The role of the gut microbiome in pediatric obesity and bariatric surgery

Gut microbiome changes after bariatric surgery in children and adolescents are largely unknown.

In a review led by Cynthia Omoge Akagbosu, M.D., a gastroenterology fellow at Children’s National Hospital, a team examined the magnitude of childhood obesity, the importance of the developing microbiome in establishing metabolic pathways and the future direction for the potential development of microbiome-based therapeutics to treat obesity.

Childhood obesity is an epidemic in the United States that impacts nearly 20% of children. Severe childhood obesity is associated with complications including hypertension, fatty liver disease and type 2 diabetes mellitus. Pediatric bariatric surgery is an effective treatment for childhood obesity, however, there is limited research into the role of the gut microbiome after weight-loss surgery in children.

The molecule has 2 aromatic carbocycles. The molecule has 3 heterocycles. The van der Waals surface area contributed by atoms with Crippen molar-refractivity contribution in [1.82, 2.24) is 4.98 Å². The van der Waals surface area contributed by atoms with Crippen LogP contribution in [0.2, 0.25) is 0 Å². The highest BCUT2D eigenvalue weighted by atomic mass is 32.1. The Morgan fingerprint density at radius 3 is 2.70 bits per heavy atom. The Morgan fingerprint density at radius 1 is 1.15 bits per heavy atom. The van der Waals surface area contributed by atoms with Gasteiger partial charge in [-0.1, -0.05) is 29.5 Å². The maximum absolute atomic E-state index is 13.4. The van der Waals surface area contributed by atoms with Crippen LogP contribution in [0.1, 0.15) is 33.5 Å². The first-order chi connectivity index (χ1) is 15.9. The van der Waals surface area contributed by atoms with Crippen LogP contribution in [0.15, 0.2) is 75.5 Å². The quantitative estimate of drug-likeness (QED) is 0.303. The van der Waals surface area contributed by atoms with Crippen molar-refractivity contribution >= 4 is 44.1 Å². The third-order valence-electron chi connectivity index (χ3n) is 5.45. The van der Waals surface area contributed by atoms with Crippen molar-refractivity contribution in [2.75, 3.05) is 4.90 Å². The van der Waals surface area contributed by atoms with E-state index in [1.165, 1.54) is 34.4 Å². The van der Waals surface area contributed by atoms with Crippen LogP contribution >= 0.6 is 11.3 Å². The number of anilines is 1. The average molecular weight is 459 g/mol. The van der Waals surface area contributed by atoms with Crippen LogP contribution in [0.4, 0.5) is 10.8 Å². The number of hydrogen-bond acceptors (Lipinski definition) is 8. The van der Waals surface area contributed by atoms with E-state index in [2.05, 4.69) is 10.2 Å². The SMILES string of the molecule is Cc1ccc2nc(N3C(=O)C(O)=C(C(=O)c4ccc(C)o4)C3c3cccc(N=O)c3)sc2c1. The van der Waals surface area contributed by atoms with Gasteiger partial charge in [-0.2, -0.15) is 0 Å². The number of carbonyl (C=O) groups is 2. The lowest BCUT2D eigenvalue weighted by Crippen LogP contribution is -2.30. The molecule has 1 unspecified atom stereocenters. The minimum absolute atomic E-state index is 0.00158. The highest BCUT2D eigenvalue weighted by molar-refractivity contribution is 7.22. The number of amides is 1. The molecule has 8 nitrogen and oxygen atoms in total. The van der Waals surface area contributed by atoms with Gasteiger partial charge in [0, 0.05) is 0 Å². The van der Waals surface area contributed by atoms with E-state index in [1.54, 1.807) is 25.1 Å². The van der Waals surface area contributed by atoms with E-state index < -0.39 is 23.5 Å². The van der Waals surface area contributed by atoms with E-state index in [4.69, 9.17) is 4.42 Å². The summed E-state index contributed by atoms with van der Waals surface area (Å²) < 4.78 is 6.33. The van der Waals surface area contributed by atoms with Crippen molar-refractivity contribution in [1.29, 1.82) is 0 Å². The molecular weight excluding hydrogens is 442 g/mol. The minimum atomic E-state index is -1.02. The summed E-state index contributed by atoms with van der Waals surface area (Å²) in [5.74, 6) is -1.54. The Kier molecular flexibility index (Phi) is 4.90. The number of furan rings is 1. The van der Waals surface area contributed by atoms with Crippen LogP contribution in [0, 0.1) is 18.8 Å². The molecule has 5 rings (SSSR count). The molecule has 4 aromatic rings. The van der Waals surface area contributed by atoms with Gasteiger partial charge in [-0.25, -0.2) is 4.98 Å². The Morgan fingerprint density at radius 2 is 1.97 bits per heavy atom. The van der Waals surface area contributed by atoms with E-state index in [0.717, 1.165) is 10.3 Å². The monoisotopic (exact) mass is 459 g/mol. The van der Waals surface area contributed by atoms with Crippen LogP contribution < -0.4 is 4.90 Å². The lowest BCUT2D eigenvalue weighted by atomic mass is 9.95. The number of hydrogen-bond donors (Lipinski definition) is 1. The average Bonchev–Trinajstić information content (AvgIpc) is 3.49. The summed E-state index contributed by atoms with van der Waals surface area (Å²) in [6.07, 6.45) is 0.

Read the full review in the International Journal of Molecular Sciences.

This review was co-authored by Evan Nadler, M.D., director of the Child and Adolescent Weight-loss Surgery Program at Children’s National and Suchitra Hourigan, M.D., chief of the Clinical Microbiome Unit, Laboratory of Host Immunity and Microbiome at the NIH/NIAID.